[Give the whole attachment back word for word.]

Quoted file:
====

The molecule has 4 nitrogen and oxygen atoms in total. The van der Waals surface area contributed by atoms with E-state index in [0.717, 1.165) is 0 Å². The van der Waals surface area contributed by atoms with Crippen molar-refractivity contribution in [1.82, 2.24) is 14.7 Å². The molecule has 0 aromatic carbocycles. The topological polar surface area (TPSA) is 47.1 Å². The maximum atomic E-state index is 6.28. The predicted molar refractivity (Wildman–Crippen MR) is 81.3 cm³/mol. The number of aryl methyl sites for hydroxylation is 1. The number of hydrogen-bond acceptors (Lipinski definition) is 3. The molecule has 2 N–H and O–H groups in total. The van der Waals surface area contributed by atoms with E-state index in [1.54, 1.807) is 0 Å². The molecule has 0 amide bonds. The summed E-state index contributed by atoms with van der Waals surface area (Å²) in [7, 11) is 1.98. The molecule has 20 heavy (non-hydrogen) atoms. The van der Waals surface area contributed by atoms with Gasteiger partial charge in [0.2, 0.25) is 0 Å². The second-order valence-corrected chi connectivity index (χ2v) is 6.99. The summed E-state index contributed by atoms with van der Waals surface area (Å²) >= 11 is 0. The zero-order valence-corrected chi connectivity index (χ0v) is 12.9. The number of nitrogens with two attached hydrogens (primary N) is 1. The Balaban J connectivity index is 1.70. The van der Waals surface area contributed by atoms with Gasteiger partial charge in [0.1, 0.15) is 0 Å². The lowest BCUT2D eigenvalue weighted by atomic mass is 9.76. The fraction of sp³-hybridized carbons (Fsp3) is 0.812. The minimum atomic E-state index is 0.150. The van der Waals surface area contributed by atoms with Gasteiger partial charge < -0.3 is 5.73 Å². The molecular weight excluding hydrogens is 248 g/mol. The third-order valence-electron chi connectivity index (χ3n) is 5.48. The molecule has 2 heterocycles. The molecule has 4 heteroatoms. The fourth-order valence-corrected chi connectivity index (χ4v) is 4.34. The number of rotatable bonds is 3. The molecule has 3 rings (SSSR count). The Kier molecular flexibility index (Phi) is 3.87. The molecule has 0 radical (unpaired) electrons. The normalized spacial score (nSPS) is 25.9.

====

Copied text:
The molecule has 4 nitrogen and oxygen atoms in total. The van der Waals surface area contributed by atoms with E-state index in [0.717, 1.165) is 0 Å². The van der Waals surface area contributed by atoms with Crippen molar-refractivity contribution in [1.82, 2.24) is 14.7 Å². The molecule has 0 aromatic carbocycles. The topological polar surface area (TPSA) is 47.1 Å². The maximum atomic E-state index is 6.28. The predicted molar refractivity (Wildman–Crippen MR) is 81.3 cm³/mol. The number of aryl methyl sites for hydroxylation is 1. The number of hydrogen-bond acceptors (Lipinski definition) is 3. The molecule has 2 N–H and O–H groups in total. The van der Waals surface area contributed by atoms with E-state index in [1.54, 1.807) is 0 Å². The molecule has 0 amide bonds. The summed E-state index contributed by atoms with van der Waals surface area (Å²) in [7, 11) is 1.98. The molecule has 20 heavy (non-hydrogen) atoms. The van der Waals surface area contributed by atoms with Gasteiger partial charge in [0.2, 0.25) is 0 Å². The second-order valence-corrected chi connectivity index (χ2v) is 6.99. The summed E-state index contributed by atoms with van der Waals surface area (Å²) >= 11 is 0. The zero-order valence-corrected chi connectivity index (χ0v) is 12.9. The number of nitrogens with two attached hydrogens (primary N) is 1. The Balaban J connectivity index is 1.70. The van der Waals surface area contributed by atoms with Gasteiger partial charge in [0.1, 0.15) is 0 Å². The lowest BCUT2D eigenvalue weighted by atomic mass is 9.76. The fraction of sp³-hybridized carbons (Fsp3) is 0.812. The minimum atomic E-state index is 0.150. The van der Waals surface area contributed by atoms with Gasteiger partial charge < -0.3 is 5.73 Å². The molecular weight excluding hydrogens is 248 g/mol. The third-order valence-electron chi connectivity index (χ3n) is 5.48. The molecule has 2 heterocycles. The molecule has 4 heteroatoms. The fourth-order valence-corrected chi connectivity index (χ4v) is 4.34. The number of rotatable bonds is 3. The molecule has 3 rings (SSSR count). The Kier molecular flexibility index (Phi) is 3.87. The molecule has 0 radical (unpaired) electrons. The normalized spacial score (nSPS) is 25.9.